Join the Big Garden Birdwatch

The public is being urged to count the number of birds spotted in their gardens or local outside space. Picture: comp
The public is being urged to count the number of birds spotted in their gardens or local outside space. Picture: comp
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THEY are a vital part of the natural world that too often are overlooked or unappreciated – and now everyone in the Capital is being asked to get out and get bird spotting.

As part of a bid to try to get a clear idea of the number and species of wild birds nesting in gardens and homes across the UK, the RSPB is once again calling on people to take part in the Big Garden Birdwatch.

Thousands of people have already signed up to take part in the annual event, which this year will also ask people to record other species of animal to create a clear picture of how our natural world is coping with the changing climate and the changing geography around the Lothians.

In recent years, the count has shown a decline in the populations of many of our much-loved garden birds, and the results collected by the Birdwatch help determine whether that is continuing.

RSPB Scotland is particularly interested in the impact that the warmest year on record in 2014 and the mild winter may have on the birds people count.

Although colder weather has moved in over the last few days, the overall warmer temperatures could mean that people see fewer birds in their gardens this year as they’ve been able to feed from wild berries and insects for longer into the winter.

Last year, almost 40,000 people in Scotland spent an hour watching their gardens or local parks to record the birds they saw, including 2740 in Edinburgh.

House sparrows held on to the top spot as the most counted bird in 2014 and were also the most counted bird in the Capital.

The Birdwatch started as an activity for junior RSPB members in 1979, but has since grown to include as many people as the charity can encourage to sign up.

Following on from the introduction of other wildlife to the annual count last year, RSPB Scotland also wants to know about badgers, snakes, deer, squirrels, hedgehogs, and slow worms people see in their local area. Although some of these species will not be out and about during January, the charity is interested in sightings of these species in gardens at any time of the year.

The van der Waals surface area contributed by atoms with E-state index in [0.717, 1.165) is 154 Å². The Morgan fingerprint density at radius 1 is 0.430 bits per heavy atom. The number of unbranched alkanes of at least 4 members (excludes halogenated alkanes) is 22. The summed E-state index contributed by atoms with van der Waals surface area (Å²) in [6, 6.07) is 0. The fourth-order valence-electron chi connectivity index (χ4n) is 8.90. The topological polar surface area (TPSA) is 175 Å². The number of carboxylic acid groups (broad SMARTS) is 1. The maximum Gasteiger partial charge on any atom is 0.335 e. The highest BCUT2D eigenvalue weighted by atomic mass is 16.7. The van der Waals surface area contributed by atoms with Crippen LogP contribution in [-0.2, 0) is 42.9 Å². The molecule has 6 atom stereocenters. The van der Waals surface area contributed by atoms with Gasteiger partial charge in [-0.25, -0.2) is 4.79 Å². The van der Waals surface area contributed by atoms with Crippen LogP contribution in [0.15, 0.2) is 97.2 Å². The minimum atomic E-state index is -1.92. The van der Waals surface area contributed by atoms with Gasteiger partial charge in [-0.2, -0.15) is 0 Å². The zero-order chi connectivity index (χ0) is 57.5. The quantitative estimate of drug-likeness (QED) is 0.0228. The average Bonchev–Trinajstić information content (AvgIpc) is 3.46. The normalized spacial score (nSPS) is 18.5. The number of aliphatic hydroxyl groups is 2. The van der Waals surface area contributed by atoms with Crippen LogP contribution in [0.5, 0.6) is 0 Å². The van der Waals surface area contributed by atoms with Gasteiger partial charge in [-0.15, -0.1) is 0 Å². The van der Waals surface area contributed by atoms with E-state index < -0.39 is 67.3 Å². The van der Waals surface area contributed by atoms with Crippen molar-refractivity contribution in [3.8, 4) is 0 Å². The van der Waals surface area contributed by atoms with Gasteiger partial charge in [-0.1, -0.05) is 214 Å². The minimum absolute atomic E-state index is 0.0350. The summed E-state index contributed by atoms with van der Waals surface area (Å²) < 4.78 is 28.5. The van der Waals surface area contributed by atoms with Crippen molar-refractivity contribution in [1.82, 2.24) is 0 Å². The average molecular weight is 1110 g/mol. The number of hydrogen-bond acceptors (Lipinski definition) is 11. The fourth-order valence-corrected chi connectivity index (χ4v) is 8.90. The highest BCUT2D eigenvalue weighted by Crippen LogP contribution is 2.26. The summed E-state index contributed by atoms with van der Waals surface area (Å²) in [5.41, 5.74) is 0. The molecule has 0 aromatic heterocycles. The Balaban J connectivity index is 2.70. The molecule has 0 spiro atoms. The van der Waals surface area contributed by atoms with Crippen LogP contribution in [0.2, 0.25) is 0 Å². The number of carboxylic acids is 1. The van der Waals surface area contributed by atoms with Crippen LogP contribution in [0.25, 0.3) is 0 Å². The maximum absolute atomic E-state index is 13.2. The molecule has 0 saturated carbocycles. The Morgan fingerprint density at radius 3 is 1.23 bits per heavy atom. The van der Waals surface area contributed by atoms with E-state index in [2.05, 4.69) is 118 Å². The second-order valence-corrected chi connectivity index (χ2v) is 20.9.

Keith Morton, species policy officer for RSPB Scotland, says: “We’ve had some exceptionally mild weather over the past year and this could have a real impact on the birds and wildlife that we see in our gardens and green spaces this winter.

“Thanks to the warmer weather lasting longer into winter, birds may well have a ready supply of insects and berries far longer than usual and so make less use of the bird feeders and food that many of us put out for them.
If your area is still experiencing this milder weather you might find you count fewer birds than previous years during your Birdwatch hour this year, or that some of the migrant birds are missing. However, the recent cold snap means that local birds now really need your help with getting food, water and shelter.

“We’d like as many people as possible across the country to take part so that together we can build an even greater understanding of how our birds and wildlife are doing this winter compared to previous years. Whatever you count, no matter the number, it will be really important to RSPB Scotland.”

As with every year, this year’s results will be compared with those from all the previous surveys, building up a picture of bird numbers in gardens across the country, and giving an indication of potentially concerning trends.

Last year’s Birdwatch showed some worrying results about three birds on the UK “red” list.

Starlings, whose stunning murmurations grace our skies in winter, have declined by 84 per cent since the first survey, while song thrushes saw an 81 per cent drop in numbers. House sparrows, despite topping the 2014 survey rankings, also remain a great concern, having decreased by 62 per cent since 1979.

Grey squirrels were the most common non-bird species reported in 2014, with 72 per cent of people seeing them in their gardens at least once a month. Red squirrels were only seen in three per cent of people’s gardens although this rose to 17 per cent in rural Scotland, indicating where their numbers are strongest.

Anyone can take part in this year’s survey. People are asked to spend just one hour at any time over the Big Garden Birdwatch weekend noting the highest number of each bird species in their garden or local outside space.

Results can be submitted until February 13 via the RSBP website or by post, or the non-bird species participants are asked to let the RSPB know if they see this wildlife in their gardens or local outside space at any time of year.